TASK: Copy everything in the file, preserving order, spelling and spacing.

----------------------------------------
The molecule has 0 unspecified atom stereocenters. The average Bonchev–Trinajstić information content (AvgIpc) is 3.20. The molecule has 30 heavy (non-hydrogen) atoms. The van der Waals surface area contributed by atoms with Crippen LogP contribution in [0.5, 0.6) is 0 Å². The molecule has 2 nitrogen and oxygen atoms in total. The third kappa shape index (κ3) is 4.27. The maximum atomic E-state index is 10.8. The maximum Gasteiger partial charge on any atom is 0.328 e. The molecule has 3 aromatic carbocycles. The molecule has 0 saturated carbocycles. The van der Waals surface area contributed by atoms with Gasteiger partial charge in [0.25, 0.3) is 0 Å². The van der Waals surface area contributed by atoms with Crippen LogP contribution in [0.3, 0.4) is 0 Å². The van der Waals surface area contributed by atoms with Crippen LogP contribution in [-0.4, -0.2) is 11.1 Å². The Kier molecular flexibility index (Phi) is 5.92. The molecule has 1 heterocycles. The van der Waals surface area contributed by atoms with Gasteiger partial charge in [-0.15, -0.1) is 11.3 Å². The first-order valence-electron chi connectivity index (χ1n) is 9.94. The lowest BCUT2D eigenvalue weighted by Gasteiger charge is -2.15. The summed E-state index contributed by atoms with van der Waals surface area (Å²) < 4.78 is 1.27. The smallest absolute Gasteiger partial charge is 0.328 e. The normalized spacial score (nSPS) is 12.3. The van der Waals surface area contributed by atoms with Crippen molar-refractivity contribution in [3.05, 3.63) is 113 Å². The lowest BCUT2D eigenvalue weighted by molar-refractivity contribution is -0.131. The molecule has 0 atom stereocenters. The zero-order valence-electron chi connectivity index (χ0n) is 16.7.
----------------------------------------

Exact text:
The molecule has 0 unspecified atom stereocenters. The average Bonchev–Trinajstić information content (AvgIpc) is 3.20. The molecule has 30 heavy (non-hydrogen) atoms. The van der Waals surface area contributed by atoms with Crippen LogP contribution in [0.5, 0.6) is 0 Å². The molecule has 2 nitrogen and oxygen atoms in total. The third kappa shape index (κ3) is 4.27. The maximum atomic E-state index is 10.8. The maximum Gasteiger partial charge on any atom is 0.328 e. The molecule has 3 aromatic carbocycles. The molecule has 0 saturated carbocycles. The van der Waals surface area contributed by atoms with Gasteiger partial charge in [0.25, 0.3) is 0 Å². The van der Waals surface area contributed by atoms with Crippen LogP contribution in [0.3, 0.4) is 0 Å². The van der Waals surface area contributed by atoms with Crippen LogP contribution in [-0.4, -0.2) is 11.1 Å². The Kier molecular flexibility index (Phi) is 5.92. The molecule has 1 heterocycles. The van der Waals surface area contributed by atoms with Gasteiger partial charge in [-0.15, -0.1) is 11.3 Å². The first-order valence-electron chi connectivity index (χ1n) is 9.94. The lowest BCUT2D eigenvalue weighted by Gasteiger charge is -2.15. The summed E-state index contributed by atoms with van der Waals surface area (Å²) < 4.78 is 1.27. The smallest absolute Gasteiger partial charge is 0.328 e. The normalized spacial score (nSPS) is 12.3. The van der Waals surface area contributed by atoms with Crippen molar-refractivity contribution in [3.05, 3.63) is 113 Å². The lowest BCUT2D eigenvalue weighted by molar-refractivity contribution is -0.131. The molecule has 0 atom stereocenters. The zero-order valence-electron chi connectivity index (χ0n) is 16.7.